It also works for embedded videos. Here's a short video you can use to test the loop feature:
24 Jan 2016 4:07pm GMT
When the latest version of Google Contacts launched last year, many features were missing. It looks like one of these features is back: you can now import contacts without switching to the old UI.
You can import contacts from Yahoo Mail, Outlook.com, AOL or from other email providers. If you want to import contacts from a CSV/vCard file, you'll still have to switch to the old interface.
Google uses a third-party service called ShuttleCloud for importing contacts. "To continue, you'll need to give ShuttleCloud temporary access to your contacts data, including names and email addresses," informs Google.
Another missing feature was restoring contacts. You can now "restore your contacts to any state within the past 30 days, recover deleted contacts, undo an import, or undo a merge."
Exporting contacts and printing contacts still require to go back to the old UI.
24 Jan 2016 11:29am GMT
19 Jan 2016
I solved a problem today and figured that I'd document it for the rest of the world. Every time someone left me a voicemail on Verizon, I would get a cryptic text from Verizon at 900080006202 that looked like "//VZWVVM:SYNC:ev=NM;id=1;c=1;t=v;s=1XXXXXXXXXX;dt=18/01/2016 13:40-0900;l=13;dev_t=5" or "//VZWVVM:SYNC:ev=MBU;dev_t=5". Here's what happened. It turns out that Verizon has three kinds of […]
19 Jan 2016 2:00am GMT
31 Oct 2015
I went a little overboard for Halloween last year. And as you can tell from my the Halloween category on my blog, sometimes I get a little too excited about Halloween. So this year I decided to go quick, easy, and lo-fi as a USB drive: To make a thumb drive/USB key, I just took […]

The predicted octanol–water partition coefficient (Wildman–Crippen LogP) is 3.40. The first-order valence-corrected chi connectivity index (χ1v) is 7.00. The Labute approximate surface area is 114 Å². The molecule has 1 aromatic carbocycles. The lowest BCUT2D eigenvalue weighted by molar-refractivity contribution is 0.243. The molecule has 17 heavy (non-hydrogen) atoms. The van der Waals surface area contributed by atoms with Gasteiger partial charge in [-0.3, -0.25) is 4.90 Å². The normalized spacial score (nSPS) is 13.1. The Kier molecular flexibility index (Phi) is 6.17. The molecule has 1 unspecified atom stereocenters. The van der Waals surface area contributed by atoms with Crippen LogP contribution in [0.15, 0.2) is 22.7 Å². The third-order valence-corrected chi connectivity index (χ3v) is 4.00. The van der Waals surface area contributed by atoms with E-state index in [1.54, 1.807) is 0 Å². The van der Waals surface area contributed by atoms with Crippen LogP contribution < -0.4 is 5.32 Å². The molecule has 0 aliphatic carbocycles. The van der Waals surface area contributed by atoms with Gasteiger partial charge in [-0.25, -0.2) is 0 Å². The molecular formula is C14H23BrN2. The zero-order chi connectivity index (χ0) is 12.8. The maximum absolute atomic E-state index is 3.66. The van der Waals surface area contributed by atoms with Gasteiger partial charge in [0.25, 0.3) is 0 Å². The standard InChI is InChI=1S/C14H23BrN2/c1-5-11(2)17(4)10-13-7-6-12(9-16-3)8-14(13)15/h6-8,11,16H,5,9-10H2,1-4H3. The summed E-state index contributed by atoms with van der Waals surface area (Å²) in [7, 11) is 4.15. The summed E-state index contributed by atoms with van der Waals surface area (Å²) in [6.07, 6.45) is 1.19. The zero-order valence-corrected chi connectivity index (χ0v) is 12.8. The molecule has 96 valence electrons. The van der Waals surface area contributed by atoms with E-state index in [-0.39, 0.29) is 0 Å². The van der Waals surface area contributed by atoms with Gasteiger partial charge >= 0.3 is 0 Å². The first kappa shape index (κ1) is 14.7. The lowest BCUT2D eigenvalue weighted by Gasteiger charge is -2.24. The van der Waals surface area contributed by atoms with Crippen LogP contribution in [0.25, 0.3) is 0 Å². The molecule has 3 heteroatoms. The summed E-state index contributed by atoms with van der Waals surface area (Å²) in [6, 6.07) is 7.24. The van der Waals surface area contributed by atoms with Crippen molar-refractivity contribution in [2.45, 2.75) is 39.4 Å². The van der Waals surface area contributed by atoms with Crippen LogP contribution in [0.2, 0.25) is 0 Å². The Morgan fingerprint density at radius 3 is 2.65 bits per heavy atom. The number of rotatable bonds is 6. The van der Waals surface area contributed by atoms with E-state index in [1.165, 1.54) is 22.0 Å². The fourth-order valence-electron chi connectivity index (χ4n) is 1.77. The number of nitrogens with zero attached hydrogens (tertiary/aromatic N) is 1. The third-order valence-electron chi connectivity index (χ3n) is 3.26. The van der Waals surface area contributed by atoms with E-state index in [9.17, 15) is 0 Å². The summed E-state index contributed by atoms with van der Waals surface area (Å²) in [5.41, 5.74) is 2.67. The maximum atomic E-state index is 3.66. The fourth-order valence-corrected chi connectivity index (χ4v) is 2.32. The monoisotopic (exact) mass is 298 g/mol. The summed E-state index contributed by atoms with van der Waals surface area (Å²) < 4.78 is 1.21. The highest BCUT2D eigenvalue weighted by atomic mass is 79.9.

31 Oct 2015 8:02pm GMT
26 Aug 2011
The Emperor instructed the gardener to set up the new court's garden. "I want you to plant five trees growing the Crataan fruit," the Emperor said, "Because we asked people what fruit they like best, and most named the Crataan fruit!" The gardener replied, "Emperor, that is excellent thinking! But let me make some suggestions: First, how about we make one of the five trees bear the Muran fruit. Only one out of ten citizens loves it, but those peculiar citizens tend to love multiple times as much!" "Second," the gardener continued, "How about we make one of the five trees bear the Dratean fruit. No one loves it, but that's because no one knows it yet!" "Third," the gardener said, "How about we leave one spot in the garden empty. Who knows what new type of tree we'll discover that we can put there in the fut ...
26 Aug 2011 12:12pm GMT
15 Aug 2011
For those of you who've been wondering whether I had turned to stone, fallen into a bottomless pit, or been climbing the Himalaya... no, none of that is true, even though you probably did notice I'm not actively blogging about Google here anymore*! Just now, a new iPad app I've been working on called Color Sound Machine went live, and this -- and all the other apps and games at Versus Pad** -- are actually what I am doing while not blogoscoping. *I've drafted unpublished posts explaining much more about past, present and future of Blogoscoped, and the history of Google news reporting, but ... oh, for now le ...
15 Aug 2011 4:00pm GMT
25 Feb 2011
One of the earliest specialist services provided by Google was reverse phone number lookup. If you used the "phonebook:" or "rphonebook:" operators together with a 10-digit US phone number, Google would show you the owner of that phone number, unless the number was unlisted. Google no longer provides that service. Not surprisingly, there was no press release marking the closure, but Google employee Daniel Russell has acknowledged the closure of the service in his blog. He hints at the possible pressures leading to the shuttering of the service: "As you can imagine, this was an endless source of hassles for people (who were surprised to see themselves searchable on Google) and for Google (who had to constantly de ...
25 Feb 2011 11:23am GMT